A recent article in the New York Times revealed that over half of Americans are taking prescription medication for chronic health problems.
The numbers were gathered last year by Medco Health Solutions Inc., which manages prescription benefits for about one in five Americans.
The data indicates that 51 percent of American children and adults were taking one or more prescription drugs for a chronic condition, up from 47 percent in 2001. The use of drugs to treat health problems was seen in all demographic groups:
- Almost two-thirds of women 20 and older
- One in four children and teenagers
- 52 percent of adult men
- Three-quarters of people 65 or older
28 percent of women and 22 percent of men over 65 take five or more medicines regularly.
Exactly what medications are people taking? In 2006, the top five drugs by sales were Lipitor, Nexium, Prevacid, Advair Diskus and Singulair. Lipitor lowers cholesterol, Nexium & Prevacid lower stomach acid, and Advair Diskus and Singulair address asthma and allergies respectively.
The drugs on this list reveal much about the weakness of the mainstream medical model. Cholesterol and stomach acid are both normal, protective substances in the body. Cholesterol is no more the cause of heart disease than stomach acid is the cause of GERD or ulcers. But one of the fundamental flaws of western medicine is its tendency to treat the symptom or effect rather than the cause. Unfortunately for patients, doing so can actually make things worse, not better.
Cholesterol plays many essential roles in the body, and and lowering it arbitrarily not only doesn’t prevent heart disease, but can actually increase the risk of dying from a heart attack in elderly people. Likewise, stomach acid is crucial in protecting us from the pathogens we might otherwise ingest with food. Stomach acid is also required for protein digestion. It is well-established in the scientific literature that the primary cause of ulcers is a bacterium called H. pylori – not stomach acid. And there is also evidence suggesting that GERD (gastro-esophageal reflux disease) is caused by low – not high – stomach acid.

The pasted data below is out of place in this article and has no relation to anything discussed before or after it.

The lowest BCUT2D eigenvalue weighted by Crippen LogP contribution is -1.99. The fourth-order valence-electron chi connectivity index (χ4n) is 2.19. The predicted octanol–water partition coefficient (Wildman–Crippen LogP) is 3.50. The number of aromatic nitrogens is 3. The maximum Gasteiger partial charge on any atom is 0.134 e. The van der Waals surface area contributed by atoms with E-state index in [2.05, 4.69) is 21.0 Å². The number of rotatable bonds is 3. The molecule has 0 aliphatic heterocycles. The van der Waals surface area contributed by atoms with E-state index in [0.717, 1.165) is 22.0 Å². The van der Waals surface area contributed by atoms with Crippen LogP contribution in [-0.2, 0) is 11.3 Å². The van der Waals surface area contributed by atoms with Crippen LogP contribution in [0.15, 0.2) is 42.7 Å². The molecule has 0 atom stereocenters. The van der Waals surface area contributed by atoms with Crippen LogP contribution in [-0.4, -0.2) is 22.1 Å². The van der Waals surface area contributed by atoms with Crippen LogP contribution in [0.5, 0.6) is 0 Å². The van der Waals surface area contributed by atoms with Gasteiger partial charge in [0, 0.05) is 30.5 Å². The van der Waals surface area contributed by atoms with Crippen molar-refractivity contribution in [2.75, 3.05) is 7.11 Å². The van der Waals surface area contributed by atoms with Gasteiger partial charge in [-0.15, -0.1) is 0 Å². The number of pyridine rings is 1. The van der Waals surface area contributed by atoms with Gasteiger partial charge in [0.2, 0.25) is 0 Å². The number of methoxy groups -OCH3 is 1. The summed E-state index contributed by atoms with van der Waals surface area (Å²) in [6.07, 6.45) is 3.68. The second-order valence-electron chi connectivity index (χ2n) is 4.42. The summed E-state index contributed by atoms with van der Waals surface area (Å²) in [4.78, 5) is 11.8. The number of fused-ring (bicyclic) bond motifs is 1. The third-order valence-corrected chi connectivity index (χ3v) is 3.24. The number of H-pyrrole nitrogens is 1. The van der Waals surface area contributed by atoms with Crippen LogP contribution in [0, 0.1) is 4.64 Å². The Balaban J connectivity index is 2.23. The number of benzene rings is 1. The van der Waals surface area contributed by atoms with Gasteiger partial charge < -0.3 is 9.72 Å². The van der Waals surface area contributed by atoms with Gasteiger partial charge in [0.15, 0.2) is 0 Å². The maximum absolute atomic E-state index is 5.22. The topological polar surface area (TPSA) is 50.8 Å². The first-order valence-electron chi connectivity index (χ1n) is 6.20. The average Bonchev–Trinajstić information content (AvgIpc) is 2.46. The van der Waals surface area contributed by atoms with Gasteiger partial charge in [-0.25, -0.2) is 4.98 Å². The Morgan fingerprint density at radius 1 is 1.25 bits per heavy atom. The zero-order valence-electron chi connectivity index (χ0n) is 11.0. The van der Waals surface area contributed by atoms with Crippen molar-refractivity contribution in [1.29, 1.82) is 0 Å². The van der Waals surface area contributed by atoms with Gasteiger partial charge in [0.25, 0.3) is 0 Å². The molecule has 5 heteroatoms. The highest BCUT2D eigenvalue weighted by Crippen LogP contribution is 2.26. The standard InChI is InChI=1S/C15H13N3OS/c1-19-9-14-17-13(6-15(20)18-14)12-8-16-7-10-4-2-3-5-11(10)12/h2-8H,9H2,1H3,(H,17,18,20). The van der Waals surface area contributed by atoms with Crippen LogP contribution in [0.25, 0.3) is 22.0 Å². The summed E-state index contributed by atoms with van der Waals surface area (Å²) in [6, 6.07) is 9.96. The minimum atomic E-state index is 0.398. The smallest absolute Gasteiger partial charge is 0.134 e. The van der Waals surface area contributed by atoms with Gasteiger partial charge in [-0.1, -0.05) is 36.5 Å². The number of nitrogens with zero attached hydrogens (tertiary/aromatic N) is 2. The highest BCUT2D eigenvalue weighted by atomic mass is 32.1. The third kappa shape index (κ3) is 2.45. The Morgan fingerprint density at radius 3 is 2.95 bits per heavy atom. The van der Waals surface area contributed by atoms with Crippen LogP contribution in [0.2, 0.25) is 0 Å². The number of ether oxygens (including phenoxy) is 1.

But I digress.
The scariest part of this study is the surge in children’s use of medicines to treat weight-related problems and other illnesses previously considered adult problems. Medco estimates about 1.2 million American children now are taking pills for Type 2 diabetes, sleeping troubles and gastrointestinal problems such as heartburn.
Medication has improved and even saved the lives of many in this country and around the world. Yet there’s a difference between drugs that are “medically necessary” and drugs that are prescribed in lieu of other less harmful and risky – but more labor intensive – interventions such as diet and exercise.
But as Dr. Robert Epstein, cheif medical officer at Franklin Lakes, N.J.-based Medco said, “We’ve become a couch potato culture (and) it’s a lot easier to pop a pill” than to exercise regularly or diet.
I couldn’t have said it better myself.
One reason for the increase in medication use is the pharmaceutical industry’s “relentless advertising”. Since that is unlikely to change anytime soon, experts say the proportion of Americans on chronic medications can only multiply.
“Unless we do things to change the way we’re managing health in this country … things will get worse instead of getting better,” predicted Daniel Jones, a heart specialist and dean of the University of Mississippi’s medical school.